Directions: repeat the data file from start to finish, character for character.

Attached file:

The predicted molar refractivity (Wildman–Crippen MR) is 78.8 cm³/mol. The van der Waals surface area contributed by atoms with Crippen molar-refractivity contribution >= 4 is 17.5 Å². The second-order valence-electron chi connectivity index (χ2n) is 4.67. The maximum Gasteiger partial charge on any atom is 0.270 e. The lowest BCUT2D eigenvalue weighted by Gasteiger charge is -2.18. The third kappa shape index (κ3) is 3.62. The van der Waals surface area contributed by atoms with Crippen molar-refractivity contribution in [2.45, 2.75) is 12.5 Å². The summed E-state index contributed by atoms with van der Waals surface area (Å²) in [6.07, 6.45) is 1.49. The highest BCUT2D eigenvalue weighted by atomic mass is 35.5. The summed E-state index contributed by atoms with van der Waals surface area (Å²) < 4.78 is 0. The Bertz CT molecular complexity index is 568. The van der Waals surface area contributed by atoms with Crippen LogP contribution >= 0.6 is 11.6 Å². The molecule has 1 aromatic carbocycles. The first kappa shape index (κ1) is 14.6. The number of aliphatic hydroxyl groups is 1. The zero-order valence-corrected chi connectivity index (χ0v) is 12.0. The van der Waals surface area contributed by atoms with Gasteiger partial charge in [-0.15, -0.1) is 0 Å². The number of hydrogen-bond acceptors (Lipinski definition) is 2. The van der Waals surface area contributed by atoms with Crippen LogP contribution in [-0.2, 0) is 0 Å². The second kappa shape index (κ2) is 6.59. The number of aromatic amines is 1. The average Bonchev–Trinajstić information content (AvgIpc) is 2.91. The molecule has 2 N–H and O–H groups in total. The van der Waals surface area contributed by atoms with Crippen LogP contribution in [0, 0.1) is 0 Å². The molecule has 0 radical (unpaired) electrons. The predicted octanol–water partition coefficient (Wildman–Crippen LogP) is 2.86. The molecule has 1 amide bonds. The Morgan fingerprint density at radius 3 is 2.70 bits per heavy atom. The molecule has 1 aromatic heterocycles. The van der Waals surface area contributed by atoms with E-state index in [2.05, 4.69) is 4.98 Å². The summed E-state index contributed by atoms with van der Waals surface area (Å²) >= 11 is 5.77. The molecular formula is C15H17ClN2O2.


The predicted molar refractivity (Wildman–Crippen MR) is 78.8 cm³/mol. The van der Waals surface area contributed by atoms with Crippen molar-refractivity contribution >= 4 is 17.5 Å². The second-order valence-electron chi connectivity index (χ2n) is 4.67. The maximum Gasteiger partial charge on any atom is 0.270 e. The lowest BCUT2D eigenvalue weighted by Gasteiger charge is -2.18. The third kappa shape index (κ3) is 3.62. The van der Waals surface area contributed by atoms with Crippen molar-refractivity contribution in [2.45, 2.75) is 12.5 Å². The summed E-state index contributed by atoms with van der Waals surface area (Å²) in [6.07, 6.45) is 1.49. The highest BCUT2D eigenvalue weighted by atomic mass is 35.5. The summed E-state index contributed by atoms with van der Waals surface area (Å²) < 4.78 is 0. The Bertz CT molecular complexity index is 568. The van der Waals surface area contributed by atoms with Crippen LogP contribution >= 0.6 is 11.6 Å². The molecule has 1 aromatic carbocycles. The first kappa shape index (κ1) is 14.6. The number of aliphatic hydroxyl groups is 1. The zero-order valence-corrected chi connectivity index (χ0v) is 12.0. The van der Waals surface area contributed by atoms with Gasteiger partial charge in [-0.15, -0.1) is 0 Å². The number of hydrogen-bond acceptors (Lipinski definition) is 2. The van der Waals surface area contributed by atoms with Crippen LogP contribution in [-0.2, 0) is 0 Å². The second kappa shape index (κ2) is 6.59. The number of aromatic amines is 1. The average Bonchev–Trinajstić information content (AvgIpc) is 2.91. The molecule has 2 N–H and O–H groups in total. The van der Waals surface area contributed by atoms with Crippen LogP contribution in [0, 0.1) is 0 Å². The molecule has 0 radical (unpaired) electrons. The predicted octanol–water partition coefficient (Wildman–Crippen LogP) is 2.86. The molecule has 1 amide bonds. The Morgan fingerprint density at radius 3 is 2.70 bits per heavy atom. The molecule has 1 aromatic heterocycles. The van der Waals surface area contributed by atoms with E-state index in [2.05, 4.69) is 4.98 Å². The summed E-state index contributed by atoms with van der Waals surface area (Å²) >= 11 is 5.77. The molecular formula is C15H17ClN2O2.